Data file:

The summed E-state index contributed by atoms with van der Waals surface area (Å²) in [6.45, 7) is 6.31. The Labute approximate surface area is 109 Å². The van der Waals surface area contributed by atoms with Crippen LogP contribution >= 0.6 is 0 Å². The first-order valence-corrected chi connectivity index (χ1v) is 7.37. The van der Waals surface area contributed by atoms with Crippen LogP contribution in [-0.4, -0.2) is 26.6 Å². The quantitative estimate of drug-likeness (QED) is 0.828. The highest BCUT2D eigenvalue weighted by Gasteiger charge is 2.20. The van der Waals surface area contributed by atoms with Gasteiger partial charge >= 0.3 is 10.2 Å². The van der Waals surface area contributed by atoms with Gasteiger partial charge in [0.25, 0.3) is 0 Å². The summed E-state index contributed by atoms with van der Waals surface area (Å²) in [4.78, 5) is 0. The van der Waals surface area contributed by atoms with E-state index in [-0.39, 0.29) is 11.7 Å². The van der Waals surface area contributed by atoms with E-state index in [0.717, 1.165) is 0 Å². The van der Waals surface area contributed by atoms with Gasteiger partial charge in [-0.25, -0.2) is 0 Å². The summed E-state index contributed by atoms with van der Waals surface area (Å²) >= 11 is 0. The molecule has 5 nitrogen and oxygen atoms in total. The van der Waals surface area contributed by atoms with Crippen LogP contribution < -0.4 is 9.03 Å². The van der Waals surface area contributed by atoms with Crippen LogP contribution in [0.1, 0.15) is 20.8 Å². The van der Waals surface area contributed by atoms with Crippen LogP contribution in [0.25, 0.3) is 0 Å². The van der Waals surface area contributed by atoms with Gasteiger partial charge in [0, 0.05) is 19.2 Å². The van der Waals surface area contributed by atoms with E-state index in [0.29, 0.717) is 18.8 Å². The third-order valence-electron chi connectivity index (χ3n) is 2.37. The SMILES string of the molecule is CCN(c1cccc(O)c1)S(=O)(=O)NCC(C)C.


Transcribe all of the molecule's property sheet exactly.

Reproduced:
The summed E-state index contributed by atoms with van der Waals surface area (Å²) in [6.45, 7) is 6.31. The Labute approximate surface area is 109 Å². The van der Waals surface area contributed by atoms with Crippen LogP contribution >= 0.6 is 0 Å². The first-order valence-corrected chi connectivity index (χ1v) is 7.37. The van der Waals surface area contributed by atoms with Crippen LogP contribution in [-0.4, -0.2) is 26.6 Å². The quantitative estimate of drug-likeness (QED) is 0.828. The highest BCUT2D eigenvalue weighted by Gasteiger charge is 2.20. The van der Waals surface area contributed by atoms with Gasteiger partial charge >= 0.3 is 10.2 Å². The van der Waals surface area contributed by atoms with Gasteiger partial charge in [0.25, 0.3) is 0 Å². The summed E-state index contributed by atoms with van der Waals surface area (Å²) in [4.78, 5) is 0. The van der Waals surface area contributed by atoms with E-state index in [-0.39, 0.29) is 11.7 Å². The van der Waals surface area contributed by atoms with E-state index in [0.717, 1.165) is 0 Å². The van der Waals surface area contributed by atoms with Gasteiger partial charge in [-0.25, -0.2) is 0 Å². The summed E-state index contributed by atoms with van der Waals surface area (Å²) >= 11 is 0. The molecule has 5 nitrogen and oxygen atoms in total. The van der Waals surface area contributed by atoms with Crippen LogP contribution < -0.4 is 9.03 Å². The van der Waals surface area contributed by atoms with Crippen LogP contribution in [0.1, 0.15) is 20.8 Å². The van der Waals surface area contributed by atoms with Crippen LogP contribution in [0.25, 0.3) is 0 Å². The van der Waals surface area contributed by atoms with Gasteiger partial charge in [0, 0.05) is 19.2 Å². The van der Waals surface area contributed by atoms with E-state index in [0.29, 0.717) is 18.8 Å². The third-order valence-electron chi connectivity index (χ3n) is 2.37. The SMILES string of the molecule is CCN(c1cccc(O)c1)S(=O)(=O)NCC(C)C.